You’re probably aware of how to avoid attracting bears in the backcountry:
- Store your food in a bear container and don’t cook in your tent.
- Maintain a wide distance from any bear you encounter.
- Stay away from cubs!!!
- Talk, yell and make noises. (Black bears)
- NEVER feed them.
- Don’t sleep in the clothes you cook in.
But what happens when shit gets real? Here are a few tactics you can employ that will save your life and reduce severe injuries when a bear wants to maul you.
Back Away Slowly from Bear “Bluffs”
Bears pretend to charge forward in an effort to frighten you. Back away slowly while gripping your weapon(s) in case the situation turns deadly. Meanwhile shout at the bear with a firm voice; if they’re black bears, make yourself look large by spreading your arms out above your head and waving them. Don’t turn around, don’t run and don’t walk fast. Keep your focus on the bear. Watch its actions. If it turns around and walks away, do the same but don’t assume the bear is completely gone. The same actions might apply to a group of bears, or grizzlies too, but an attack is more likely in those circumstances.
Fight the Bear
Utilize any of the following tactics to repel and survive a bear attack:
- Knife: stab the facial or neck regions for effective results. Bear skin and skull are tough regions and sometimes invulnerable to penetration. One hunter ended a bear attack by cutting its throat with a 5-inch blade. Another hiker successfully fended off a bear attack by stabbing its jaw.
- Bear Spray: accuracy is super important. If you miss the bear, or spray around it, your defensive position weakens and opens yourself to attack. Plus the pepper scent will attract more bears and other predatory animals. Always aim for the eyes.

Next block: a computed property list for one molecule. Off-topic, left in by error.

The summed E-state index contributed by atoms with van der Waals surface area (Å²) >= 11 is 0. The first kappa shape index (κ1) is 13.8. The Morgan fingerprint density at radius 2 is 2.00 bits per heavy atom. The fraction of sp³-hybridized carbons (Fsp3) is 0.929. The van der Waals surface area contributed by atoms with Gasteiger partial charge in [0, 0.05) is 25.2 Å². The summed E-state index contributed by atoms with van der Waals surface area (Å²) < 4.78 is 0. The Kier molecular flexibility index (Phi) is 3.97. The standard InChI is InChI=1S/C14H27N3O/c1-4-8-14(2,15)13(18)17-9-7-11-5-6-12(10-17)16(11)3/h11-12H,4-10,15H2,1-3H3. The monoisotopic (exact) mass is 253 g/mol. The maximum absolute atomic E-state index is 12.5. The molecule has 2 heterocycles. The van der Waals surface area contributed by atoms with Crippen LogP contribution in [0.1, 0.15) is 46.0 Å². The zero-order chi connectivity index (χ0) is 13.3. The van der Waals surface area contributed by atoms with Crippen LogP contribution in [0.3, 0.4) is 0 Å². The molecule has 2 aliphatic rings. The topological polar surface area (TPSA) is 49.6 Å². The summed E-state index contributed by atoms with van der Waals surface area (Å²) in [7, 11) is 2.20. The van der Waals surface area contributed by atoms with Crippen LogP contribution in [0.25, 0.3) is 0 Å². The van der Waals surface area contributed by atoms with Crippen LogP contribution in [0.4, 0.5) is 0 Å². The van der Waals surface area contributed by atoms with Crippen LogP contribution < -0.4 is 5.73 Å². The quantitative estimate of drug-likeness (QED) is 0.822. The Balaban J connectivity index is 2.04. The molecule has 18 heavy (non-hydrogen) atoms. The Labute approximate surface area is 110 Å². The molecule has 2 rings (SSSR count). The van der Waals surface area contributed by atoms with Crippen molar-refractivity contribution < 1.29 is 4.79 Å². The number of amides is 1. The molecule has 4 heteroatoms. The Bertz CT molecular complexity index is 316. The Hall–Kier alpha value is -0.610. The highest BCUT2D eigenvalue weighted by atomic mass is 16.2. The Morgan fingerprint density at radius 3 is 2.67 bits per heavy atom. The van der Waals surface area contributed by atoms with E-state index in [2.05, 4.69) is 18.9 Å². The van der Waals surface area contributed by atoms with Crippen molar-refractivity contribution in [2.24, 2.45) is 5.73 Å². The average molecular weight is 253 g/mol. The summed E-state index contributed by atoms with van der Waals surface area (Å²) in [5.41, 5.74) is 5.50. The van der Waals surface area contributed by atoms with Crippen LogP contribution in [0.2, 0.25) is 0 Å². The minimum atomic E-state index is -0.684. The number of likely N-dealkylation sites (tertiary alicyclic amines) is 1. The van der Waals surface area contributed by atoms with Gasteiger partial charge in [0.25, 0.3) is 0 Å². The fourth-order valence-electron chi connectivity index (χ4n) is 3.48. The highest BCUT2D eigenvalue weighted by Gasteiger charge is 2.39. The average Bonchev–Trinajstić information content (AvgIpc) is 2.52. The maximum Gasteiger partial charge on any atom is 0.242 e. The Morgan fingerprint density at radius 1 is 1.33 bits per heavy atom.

- Trekking Poles: good for quick, disorienting attacks. Poke the bear in the eyes to confuse it and give yourself an opportunity to escape.
- Hands and Feet: targeting the weak points of a bear, plus using stones and other heavy objects, increases your chance of survival if you don’t have weapons. The head, snout, mouth and eyes are weak areas.
- Gun: opinions vary on this subject, from employing a projectile weapon to begin with to what kind of gun is effective. Most outdoor enthusiasts prefer this as a last resort tactic. The NPS recommends bear spray over the use of guns; some parks don’t allow either (Yosemite National Park). A handgun is perhaps your best choice if you’re hiking or backpacking; outdoor hunters might prefer to use their shot guns or semi-automatic rifles. Best of all, make sure you don’t miss.
Play Dead During a Mother Bear Attack
Bears are most aggressive when around their cubs. During a grizzly mother bear attack, you can fight back but there’s the risk that the cubs might maul you as well. An alternative tactic that works is playing dead. While keeping your backpack on, curl your legs towards your chest and stay turned away from the animal. It will try turning you over but it will give up after a while. When the area is clear, flee the scene quickly. This is the ONLY time you should pretend death. If it’s a predatory bear attack (the animal has followed you for a while and then decides to attack), or you encounter a black bear with cubs, avoid this tactic and repel the attack.
Read More About Bear Behavior and Defense
There’s a ton of information in books about bear behavior and defending yourself from an attack. Reading them will help you develop a deeper knowledge for co-existing with bears in the backcountry. Bear attacks are rare in nature but knowledge is still power.